Integrity Blog

Editor’s Note: This post was originally published in January, 2010 and has been updated for freshness, accuracy, and comprehensiveness.
Digital Forensics - Should you do a live analysis of a system while performing a breach investigation?

When I first began dabbling in digital forensics, the year was 1999. At the time it was little more than tepid curiosity for me. It wasn’t but a couple of months before I was thrust into my first “investigation”. The issue turned out to be a non-issue but it sure had us worried. Looking back on my procedure, I still had a lot to learn about digital investigations.

Here we are in 2016 and the practice of digital forensics must continue to change with the advances in technology. We used to think that live analysis of a system was taboo. First rule of thumb was turn it off and write block everything before you attempt to do any discovery. Changes in technology have necessitated a shift in thinking of live acquisitions during a forensic examination. Let’s look at a couple of the scenarios which offer highly compelling arguments for live acquisition.

Commercialization of Localized Encryption

Ten years ago it would have been rare to find a desktop with any sort of local drive or file encryption. Today however, full drive or volume encryption is commonplace. The drive or files to be analyzed may be unencrypted while booted and logged in but will revert to an encrypted state once the system is rebooted. Encryption is the bane of every digital investigators existence. Sure you can get around some of it, but the time and frustration added to your investigation is a reality. (Wouldn’t it be nice if the encryption keys were still loaded in RAM and you could just capture it for future use? JUST KIDDING!)

Use of Volatile Memory for Malware Applications

We used to tweak and tune our machines to scrape together an additional 2 or 3 megabytes in RAM to get an application to run. Attackers typically had to rely on placing some part of their payload on a physical disk to ensure a high rate of success. Today a PC comes with 8, 12 or even 16 gigabytes of RAM, and we have plenty to spare. Attackers have become adept at building small but powerful apps, which are completely memory resident. Shutting down a system may eliminate any evidence that was once there.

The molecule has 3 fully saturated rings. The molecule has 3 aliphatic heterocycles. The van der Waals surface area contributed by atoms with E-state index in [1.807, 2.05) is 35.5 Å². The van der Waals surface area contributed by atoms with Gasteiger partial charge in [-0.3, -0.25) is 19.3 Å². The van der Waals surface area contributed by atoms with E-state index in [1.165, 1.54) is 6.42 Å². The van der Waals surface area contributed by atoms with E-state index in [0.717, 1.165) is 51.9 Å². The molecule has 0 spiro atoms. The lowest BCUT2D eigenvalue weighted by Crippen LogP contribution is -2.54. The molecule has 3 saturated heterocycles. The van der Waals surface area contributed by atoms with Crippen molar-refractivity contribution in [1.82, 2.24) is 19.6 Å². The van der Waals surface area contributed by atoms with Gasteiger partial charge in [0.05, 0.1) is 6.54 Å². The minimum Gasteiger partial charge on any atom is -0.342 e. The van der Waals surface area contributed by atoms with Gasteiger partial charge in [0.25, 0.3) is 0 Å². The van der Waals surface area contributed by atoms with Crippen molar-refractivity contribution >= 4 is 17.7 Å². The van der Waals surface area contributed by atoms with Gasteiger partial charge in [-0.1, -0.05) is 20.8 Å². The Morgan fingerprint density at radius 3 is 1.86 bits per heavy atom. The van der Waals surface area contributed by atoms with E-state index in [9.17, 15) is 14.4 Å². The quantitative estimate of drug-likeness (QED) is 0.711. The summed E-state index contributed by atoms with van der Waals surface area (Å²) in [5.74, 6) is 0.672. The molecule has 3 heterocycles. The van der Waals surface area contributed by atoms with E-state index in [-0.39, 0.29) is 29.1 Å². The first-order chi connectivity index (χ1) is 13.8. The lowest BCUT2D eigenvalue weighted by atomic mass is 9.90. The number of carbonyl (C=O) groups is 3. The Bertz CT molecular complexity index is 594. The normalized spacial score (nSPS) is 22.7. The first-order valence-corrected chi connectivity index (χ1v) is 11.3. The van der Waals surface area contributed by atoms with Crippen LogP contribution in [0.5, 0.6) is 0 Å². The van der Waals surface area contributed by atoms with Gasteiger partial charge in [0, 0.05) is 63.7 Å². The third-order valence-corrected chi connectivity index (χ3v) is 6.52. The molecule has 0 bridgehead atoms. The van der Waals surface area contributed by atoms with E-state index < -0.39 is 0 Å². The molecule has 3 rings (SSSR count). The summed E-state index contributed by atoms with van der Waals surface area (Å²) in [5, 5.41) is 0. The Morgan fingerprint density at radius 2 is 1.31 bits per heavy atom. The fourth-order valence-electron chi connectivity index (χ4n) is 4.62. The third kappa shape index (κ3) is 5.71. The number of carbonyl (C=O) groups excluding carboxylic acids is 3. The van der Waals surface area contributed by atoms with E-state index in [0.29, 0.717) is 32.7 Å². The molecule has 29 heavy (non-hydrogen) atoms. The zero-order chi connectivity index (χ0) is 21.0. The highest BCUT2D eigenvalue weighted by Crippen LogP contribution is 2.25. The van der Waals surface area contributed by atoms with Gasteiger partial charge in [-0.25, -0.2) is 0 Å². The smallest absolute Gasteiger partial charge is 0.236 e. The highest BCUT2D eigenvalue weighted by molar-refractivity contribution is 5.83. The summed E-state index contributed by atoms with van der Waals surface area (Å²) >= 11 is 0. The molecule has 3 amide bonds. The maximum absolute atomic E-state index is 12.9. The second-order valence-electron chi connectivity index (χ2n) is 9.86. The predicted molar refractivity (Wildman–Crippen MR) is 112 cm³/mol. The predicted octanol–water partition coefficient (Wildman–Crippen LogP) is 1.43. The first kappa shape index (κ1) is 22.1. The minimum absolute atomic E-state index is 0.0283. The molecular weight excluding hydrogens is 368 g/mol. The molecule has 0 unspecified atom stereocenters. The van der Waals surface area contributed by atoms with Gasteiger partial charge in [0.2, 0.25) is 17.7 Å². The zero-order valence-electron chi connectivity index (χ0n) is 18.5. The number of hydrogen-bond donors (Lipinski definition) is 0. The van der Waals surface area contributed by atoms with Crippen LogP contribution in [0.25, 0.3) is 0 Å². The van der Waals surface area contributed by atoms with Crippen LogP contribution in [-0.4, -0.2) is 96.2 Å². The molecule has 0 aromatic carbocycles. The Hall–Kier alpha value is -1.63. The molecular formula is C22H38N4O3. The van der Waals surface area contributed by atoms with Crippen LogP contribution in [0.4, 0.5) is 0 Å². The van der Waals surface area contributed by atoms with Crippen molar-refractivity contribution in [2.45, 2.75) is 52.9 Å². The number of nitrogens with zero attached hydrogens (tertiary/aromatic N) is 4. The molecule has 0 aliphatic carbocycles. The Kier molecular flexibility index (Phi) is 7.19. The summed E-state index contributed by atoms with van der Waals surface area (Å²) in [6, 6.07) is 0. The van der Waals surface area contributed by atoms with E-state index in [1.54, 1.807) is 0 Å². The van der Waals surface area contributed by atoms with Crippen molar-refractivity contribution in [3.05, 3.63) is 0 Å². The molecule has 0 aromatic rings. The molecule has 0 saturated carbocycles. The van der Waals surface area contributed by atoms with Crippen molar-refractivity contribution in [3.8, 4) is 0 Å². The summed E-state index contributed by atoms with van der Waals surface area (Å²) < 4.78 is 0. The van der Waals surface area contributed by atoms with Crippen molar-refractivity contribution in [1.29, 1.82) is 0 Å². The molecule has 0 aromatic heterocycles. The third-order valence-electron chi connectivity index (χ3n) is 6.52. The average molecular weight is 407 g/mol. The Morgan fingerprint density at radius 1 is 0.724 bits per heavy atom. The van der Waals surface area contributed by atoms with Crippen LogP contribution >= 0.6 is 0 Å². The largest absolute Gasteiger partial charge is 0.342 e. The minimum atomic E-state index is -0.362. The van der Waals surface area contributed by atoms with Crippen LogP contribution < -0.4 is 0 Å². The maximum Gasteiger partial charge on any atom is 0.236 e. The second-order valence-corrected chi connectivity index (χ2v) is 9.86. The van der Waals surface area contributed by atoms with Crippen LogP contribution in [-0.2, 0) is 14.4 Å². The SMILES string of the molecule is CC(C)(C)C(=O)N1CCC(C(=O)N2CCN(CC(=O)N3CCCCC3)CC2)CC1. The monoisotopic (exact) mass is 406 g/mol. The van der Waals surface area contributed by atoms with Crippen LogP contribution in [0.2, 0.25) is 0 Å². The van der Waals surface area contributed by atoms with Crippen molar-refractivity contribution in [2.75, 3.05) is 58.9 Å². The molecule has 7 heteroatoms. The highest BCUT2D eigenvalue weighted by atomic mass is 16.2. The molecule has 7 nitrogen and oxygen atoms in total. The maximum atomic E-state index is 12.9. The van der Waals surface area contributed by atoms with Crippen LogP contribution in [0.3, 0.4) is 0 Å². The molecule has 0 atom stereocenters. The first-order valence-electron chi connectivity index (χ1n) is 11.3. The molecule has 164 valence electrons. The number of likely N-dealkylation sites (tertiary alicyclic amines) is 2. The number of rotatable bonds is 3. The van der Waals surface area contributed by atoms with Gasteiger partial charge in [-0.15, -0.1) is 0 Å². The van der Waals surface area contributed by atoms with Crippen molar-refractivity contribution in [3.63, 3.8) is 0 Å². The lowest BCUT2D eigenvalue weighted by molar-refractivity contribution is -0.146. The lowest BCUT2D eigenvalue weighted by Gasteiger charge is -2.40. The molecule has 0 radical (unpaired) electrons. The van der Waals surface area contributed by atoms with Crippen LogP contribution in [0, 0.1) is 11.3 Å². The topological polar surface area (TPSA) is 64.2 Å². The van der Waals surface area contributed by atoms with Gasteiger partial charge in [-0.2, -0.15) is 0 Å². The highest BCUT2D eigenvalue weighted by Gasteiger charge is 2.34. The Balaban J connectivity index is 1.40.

Advent of Flash Storage as System’s Primary Storage

Devices often use “blade” type solid state drives (SSD) to replace hard drives. These blade drives use a myriad of connectors, some of which are proprietary. In many cases, you can’t just pull a drive out and stick it in a duplicator. Some of the drives require connectors with special firmware or controllers, which are on the motherboard. Booting to a forensic image on a USB stick may not allow the controller firmware to load correctly, and the drive will not be recognized. Sometimes a live acquisition is the only way to get data.

As you can see, shutting a system down prior to acquisition could cause significant loss of evidence. Our first goal in digital forensics is to preserve evidence. It is equally important to prove what is present as it is to prove what is not present. Rob Lee of SANS once gave a presentation to the ISSA chapter in Des Moines. He explained it well by saying when an EMT shows up at a shooting and the victim is still alive, they don’t worry about contaminating the crime scene when trying to save a life. Their footprints and residual evidence left behind can be identified and explained in the bigger picture. The traces left by our “prodding and poking” of a live system can be tracked and explained once the full forensic detail is laid out.

So the next time you prepare for an investigation, think about this. Would you have a better overall picture of that system’s current state by doing a live analysis and explaining away your tracks, or by shutting it down and doing a more conventional acquisition? And so my dear Watson…what’s your answer?

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PCI DSS 3.2 Update

If your business stores, processes, or transmits cardholder data, then of course the PCI Data Security Standards (PCI DSS) apply to your cardholder data environment (CDE). PCI DSS version 3.1 was implemented in April 2015, and, according to the PCI Security Standards Council, PCI DSS version 3.2 is being planned for release in the first half of 2016 (instead of late year release as has been typical with past releases).

How will version 3.2 be different than its predecessor version? You can expect changes around four primary items :

  1. Version 3.1 was released with language around the issues with Secure Socket Layer (SSL) and early Transport Layer Security (i.e., TLS 1.0). In December 2015, the Council released an announcement “extending the migration completion date to 30 June 2018 for transitioning from SSL and TLS 1.0 to a secure version of TLS (currently v1.1 or higher).” In version 3.2, you can expect the standards to reflect the new migration completion date.
  2. Having administrative rights within a system provides privileged accesses and the ability to perform key functions. For this reason, hackers and cyber criminals would love to have those administrative rights. To address security around administrative accesses, PCI DSS version 3.2 will provide additional criteria for further evaluating multi-factor authentication for administrators within a CDE.
  3. Protecting cardholder and payment card information from being viewed by unauthorized persons is important from a physical security perspective. Many businesses have a brick-and-mortar presence, with customers who could potentially see credit/debit card information as it is entered, such as if a small business is using a virtual terminal and manually entering information. Version 3.2 will clarify the criteria for masking primary account numbers (PANs) when displayed.